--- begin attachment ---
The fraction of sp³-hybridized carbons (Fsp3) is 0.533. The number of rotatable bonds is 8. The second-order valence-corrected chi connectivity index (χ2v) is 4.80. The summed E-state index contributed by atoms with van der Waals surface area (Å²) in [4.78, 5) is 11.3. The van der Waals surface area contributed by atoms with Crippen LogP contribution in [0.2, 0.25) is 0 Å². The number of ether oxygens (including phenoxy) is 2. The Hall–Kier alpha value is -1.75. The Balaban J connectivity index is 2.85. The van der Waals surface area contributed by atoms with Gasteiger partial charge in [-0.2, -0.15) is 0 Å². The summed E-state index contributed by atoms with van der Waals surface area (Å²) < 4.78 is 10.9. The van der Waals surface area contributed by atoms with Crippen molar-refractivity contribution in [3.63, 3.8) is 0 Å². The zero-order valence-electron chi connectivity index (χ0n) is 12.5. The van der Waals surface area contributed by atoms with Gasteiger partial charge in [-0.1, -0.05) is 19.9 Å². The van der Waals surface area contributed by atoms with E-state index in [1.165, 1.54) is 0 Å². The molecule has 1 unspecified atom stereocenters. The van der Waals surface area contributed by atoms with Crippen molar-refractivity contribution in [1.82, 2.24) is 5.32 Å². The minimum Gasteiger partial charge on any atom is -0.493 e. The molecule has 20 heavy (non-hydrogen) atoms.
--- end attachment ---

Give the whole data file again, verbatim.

The fraction of sp³-hybridized carbons (Fsp3) is 0.533. The number of rotatable bonds is 8. The second-order valence-corrected chi connectivity index (χ2v) is 4.80. The summed E-state index contributed by atoms with van der Waals surface area (Å²) in [4.78, 5) is 11.3. The van der Waals surface area contributed by atoms with Crippen LogP contribution in [0.2, 0.25) is 0 Å². The number of ether oxygens (including phenoxy) is 2. The Hall–Kier alpha value is -1.75. The Balaban J connectivity index is 2.85. The van der Waals surface area contributed by atoms with Gasteiger partial charge in [-0.2, -0.15) is 0 Å². The summed E-state index contributed by atoms with van der Waals surface area (Å²) < 4.78 is 10.9. The van der Waals surface area contributed by atoms with Crippen molar-refractivity contribution in [3.63, 3.8) is 0 Å². The zero-order valence-electron chi connectivity index (χ0n) is 12.5. The van der Waals surface area contributed by atoms with Gasteiger partial charge in [-0.1, -0.05) is 19.9 Å². The van der Waals surface area contributed by atoms with E-state index in [1.165, 1.54) is 0 Å². The molecule has 1 unspecified atom stereocenters. The van der Waals surface area contributed by atoms with Crippen molar-refractivity contribution in [1.82, 2.24) is 5.32 Å². The minimum Gasteiger partial charge on any atom is -0.493 e. The molecule has 20 heavy (non-hydrogen) atoms.